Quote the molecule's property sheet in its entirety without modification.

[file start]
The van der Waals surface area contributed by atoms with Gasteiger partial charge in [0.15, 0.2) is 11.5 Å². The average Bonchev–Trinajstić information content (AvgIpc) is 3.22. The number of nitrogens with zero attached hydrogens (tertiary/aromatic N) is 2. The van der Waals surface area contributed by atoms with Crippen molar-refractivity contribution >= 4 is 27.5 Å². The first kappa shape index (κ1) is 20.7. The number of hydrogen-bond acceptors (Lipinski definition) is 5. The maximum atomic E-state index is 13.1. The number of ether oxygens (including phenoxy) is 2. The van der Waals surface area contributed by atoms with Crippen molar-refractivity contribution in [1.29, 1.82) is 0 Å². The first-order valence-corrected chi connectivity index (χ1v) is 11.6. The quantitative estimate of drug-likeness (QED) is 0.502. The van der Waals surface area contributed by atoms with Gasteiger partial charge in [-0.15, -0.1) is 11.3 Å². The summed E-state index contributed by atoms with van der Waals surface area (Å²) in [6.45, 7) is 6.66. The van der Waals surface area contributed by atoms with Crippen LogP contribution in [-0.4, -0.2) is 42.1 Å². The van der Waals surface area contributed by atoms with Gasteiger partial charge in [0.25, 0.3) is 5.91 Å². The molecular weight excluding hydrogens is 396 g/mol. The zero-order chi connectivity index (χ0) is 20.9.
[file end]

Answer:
The van der Waals surface area contributed by atoms with Gasteiger partial charge in [0.15, 0.2) is 11.5 Å². The average Bonchev–Trinajstić information content (AvgIpc) is 3.22. The number of nitrogens with zero attached hydrogens (tertiary/aromatic N) is 2. The van der Waals surface area contributed by atoms with Crippen molar-refractivity contribution >= 4 is 27.5 Å². The first kappa shape index (κ1) is 20.7. The number of hydrogen-bond acceptors (Lipinski definition) is 5. The maximum atomic E-state index is 13.1. The number of ether oxygens (including phenoxy) is 2. The van der Waals surface area contributed by atoms with Crippen molar-refractivity contribution in [1.29, 1.82) is 0 Å². The first-order valence-corrected chi connectivity index (χ1v) is 11.6. The quantitative estimate of drug-likeness (QED) is 0.502. The van der Waals surface area contributed by atoms with Gasteiger partial charge in [-0.15, -0.1) is 11.3 Å². The summed E-state index contributed by atoms with van der Waals surface area (Å²) in [6.45, 7) is 6.66. The van der Waals surface area contributed by atoms with Crippen LogP contribution in [-0.4, -0.2) is 42.1 Å². The van der Waals surface area contributed by atoms with Gasteiger partial charge in [0.25, 0.3) is 5.91 Å². The molecular weight excluding hydrogens is 396 g/mol. The zero-order chi connectivity index (χ0) is 20.9.